The thought of leaving was heartbreaking. I have been to a lot of cities, a lot of truly amazing places. Never once have I teared up because I had to leave them. But I did. It sounds so stupid. I literally sat there and teared up thinking of leaving the water, and the vintage streetcars, the colorful walk up apartments, and the little street markets of Chinatown. I loved how everyone was outside. In the mornings walking to bus stops headed to work, sitting in parks in the afternoons, walking their dogs and going for runs. I even loved the wind and those godforsaken impossible hills. It is my kind of town I think.
I headed across Grant Street to City Light's Bookstore where I spent an hour walking over creaky wooden floors and running my hands over three stories of books. I bought a ridiculously cute one for the nugget and then had a little self-timer photo shoot next door in Jack Kerouac Alley.
I walked even further up to Washington Square, a little patch of grass in the middle of the city, with parrots flying overhead and Golden Retrievers named Gibson to pet and love on. I rested for a while and then headed up to Coit Tower to get a 360 degree view of the entire city and my very first glimpse of the Golden Gate Bridge! I was excited and definitely caused some weird looks when I rounded the corner, saw it in the distance, and shrieked. I waited 28 years, it deserved a shriek.
DAY TWO! Today I crossed something off my "Amazing Things I Want To Do Before I'm Dead" list, took 54 pictures of the Golden Gate Bridge. Literally. 54. Some say maybe too many? I say, probably not enough. I had one of the best days of my entire life, pedaling a rented orange bike ten miles into the wind, stopping every ten minutes just to stare at one of the most impressive things I've ever seen. I listened to a song on repeat I added last minute to my playlist: David Gray's "Babylon", simply for the line I love most of all, "If you want it, come and get it, for crying out loud."
My legs were apparently not tired enough, so I returned my bike, and walked a few blocks and up one giant ivy-lined hill to the the bottom of Leavenworth and Lombard to see that crazy crooked street.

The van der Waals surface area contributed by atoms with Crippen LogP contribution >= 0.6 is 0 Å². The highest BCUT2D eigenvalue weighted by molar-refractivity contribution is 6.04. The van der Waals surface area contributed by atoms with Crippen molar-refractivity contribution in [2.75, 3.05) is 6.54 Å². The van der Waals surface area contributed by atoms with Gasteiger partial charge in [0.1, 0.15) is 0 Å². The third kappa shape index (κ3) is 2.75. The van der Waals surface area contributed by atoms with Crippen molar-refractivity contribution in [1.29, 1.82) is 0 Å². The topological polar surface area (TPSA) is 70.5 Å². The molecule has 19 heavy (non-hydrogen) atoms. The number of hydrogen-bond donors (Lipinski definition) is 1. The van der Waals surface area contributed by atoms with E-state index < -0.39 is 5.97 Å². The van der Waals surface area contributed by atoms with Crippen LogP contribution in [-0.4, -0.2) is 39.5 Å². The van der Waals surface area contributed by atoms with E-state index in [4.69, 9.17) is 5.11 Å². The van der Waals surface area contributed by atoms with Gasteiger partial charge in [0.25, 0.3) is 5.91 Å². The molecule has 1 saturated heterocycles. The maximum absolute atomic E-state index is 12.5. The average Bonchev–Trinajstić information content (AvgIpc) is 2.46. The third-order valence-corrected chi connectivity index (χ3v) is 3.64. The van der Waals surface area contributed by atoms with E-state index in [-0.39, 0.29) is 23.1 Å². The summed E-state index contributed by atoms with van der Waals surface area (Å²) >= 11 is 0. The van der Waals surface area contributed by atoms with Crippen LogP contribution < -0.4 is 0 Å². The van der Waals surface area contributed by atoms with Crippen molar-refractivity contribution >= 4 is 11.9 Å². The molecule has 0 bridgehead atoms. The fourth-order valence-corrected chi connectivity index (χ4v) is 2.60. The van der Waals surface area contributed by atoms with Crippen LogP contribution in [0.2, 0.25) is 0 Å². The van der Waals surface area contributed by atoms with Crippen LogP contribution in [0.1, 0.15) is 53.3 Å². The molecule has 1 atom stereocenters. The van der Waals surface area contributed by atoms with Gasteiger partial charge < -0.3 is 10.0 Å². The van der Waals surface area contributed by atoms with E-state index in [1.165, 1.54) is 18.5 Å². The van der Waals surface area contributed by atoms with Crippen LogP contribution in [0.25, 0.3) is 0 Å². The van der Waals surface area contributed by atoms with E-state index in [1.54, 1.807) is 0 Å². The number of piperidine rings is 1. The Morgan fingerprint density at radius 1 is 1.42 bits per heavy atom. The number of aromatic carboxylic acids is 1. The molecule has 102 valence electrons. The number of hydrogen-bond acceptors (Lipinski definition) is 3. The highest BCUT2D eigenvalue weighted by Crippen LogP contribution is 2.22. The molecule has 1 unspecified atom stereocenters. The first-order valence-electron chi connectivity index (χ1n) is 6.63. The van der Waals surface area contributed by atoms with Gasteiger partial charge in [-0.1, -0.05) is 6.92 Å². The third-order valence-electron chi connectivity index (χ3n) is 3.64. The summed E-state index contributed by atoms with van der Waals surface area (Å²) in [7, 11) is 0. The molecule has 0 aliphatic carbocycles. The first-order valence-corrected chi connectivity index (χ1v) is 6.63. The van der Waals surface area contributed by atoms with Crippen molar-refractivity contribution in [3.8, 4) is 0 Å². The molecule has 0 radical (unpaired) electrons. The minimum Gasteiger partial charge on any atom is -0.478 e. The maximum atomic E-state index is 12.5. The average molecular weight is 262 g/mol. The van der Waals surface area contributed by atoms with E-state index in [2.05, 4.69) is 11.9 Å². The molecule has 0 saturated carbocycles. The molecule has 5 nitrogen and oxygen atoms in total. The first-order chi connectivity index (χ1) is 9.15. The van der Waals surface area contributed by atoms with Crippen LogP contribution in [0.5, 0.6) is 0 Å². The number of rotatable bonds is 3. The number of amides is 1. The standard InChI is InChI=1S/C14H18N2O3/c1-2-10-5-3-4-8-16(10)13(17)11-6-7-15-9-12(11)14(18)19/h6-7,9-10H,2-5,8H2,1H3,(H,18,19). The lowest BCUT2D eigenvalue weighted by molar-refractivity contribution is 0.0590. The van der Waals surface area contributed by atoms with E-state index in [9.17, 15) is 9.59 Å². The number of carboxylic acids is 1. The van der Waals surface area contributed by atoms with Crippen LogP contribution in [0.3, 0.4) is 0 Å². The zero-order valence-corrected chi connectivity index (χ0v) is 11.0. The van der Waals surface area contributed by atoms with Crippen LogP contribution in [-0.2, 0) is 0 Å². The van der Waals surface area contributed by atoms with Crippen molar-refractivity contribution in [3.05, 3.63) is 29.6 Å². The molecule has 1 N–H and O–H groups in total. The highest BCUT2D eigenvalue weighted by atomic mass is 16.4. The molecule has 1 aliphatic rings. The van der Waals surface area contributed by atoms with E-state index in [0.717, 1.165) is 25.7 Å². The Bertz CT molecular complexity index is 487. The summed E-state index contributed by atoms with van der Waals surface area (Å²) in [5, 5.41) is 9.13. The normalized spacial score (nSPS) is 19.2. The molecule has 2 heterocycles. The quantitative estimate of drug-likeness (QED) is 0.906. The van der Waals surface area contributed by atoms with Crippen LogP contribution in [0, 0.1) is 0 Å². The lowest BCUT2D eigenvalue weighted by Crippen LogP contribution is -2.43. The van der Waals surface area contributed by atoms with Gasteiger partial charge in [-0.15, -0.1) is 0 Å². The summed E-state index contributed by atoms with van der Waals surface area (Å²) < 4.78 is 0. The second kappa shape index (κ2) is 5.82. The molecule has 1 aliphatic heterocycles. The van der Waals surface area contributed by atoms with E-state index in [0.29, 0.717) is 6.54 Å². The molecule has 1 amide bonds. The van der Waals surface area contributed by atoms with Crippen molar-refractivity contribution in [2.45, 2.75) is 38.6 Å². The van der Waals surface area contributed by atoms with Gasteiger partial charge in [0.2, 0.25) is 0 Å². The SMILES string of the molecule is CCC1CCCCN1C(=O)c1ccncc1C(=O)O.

I stayed for a while, then walked back up to the cable car turnaround at the wharf, and took the Powell-Hyde Line back to my little room in North Beach.
DAY THREE! Alright. So today was the day I was going to test my usually horrible navigation skills. I was going to force myself to brave Muni alone, ride buses and streetcars outside of my little bubble to see the rest of the city. I found what I thought looked like a pretty dependable app (shout out to Mobile Muni!) and it hands down made my day so incredibly easy. I took a bus from North Beach to Downtown, and another to Alamo Square where I sat in the sun and took some pictures of those beautiful vintage painted ladies. I wondered if the people who live in them get tired of tourist taking pictures of their homes all day, and I thought if I was the one who lived there, I would definitely sit on my stoop and photobomb hundreds of people's travel photos.
I took another bus down to that wonderfully tolerant Castro neighborhood and then another over to Upper Haight to stroll through Amoeba Music and the tiny forests of Golden Gate Park.
One last bus dropped me off near the Palace of Fine Arts (wow!) and after, I walked down to a little strip of beach near some rocks, sat in the sand, and watched the windsurfers in the bay.
It was about this time, as I sat eating butter pecan ice cream on a bench, feeling like a complete bad-ass for navigating an unknown city all by myself, where I became both happy and heartbroken. I pulled my phone out and texted everyone I knew that I was going to move here. And who knows, maybe I will.
DAY FOUR. Last day. So sad. I woke up early, had a pretty little breakfast and a chai tea latte at a cute coffee shop called The Union on the corner of my street, and then there was nothing else to do but walk through Chinatown again. This time I found the Dragon Gate and went inside the tiny Ma-Tsu temple. I bought a small red pouch necklace with burned incense ashes inside, bringing safety to the person who wears it. As I walked out, I stopped at the buddha guarding the door, and asked him to please let me come back soon.
San Francisco. I love you. I love you. I love you.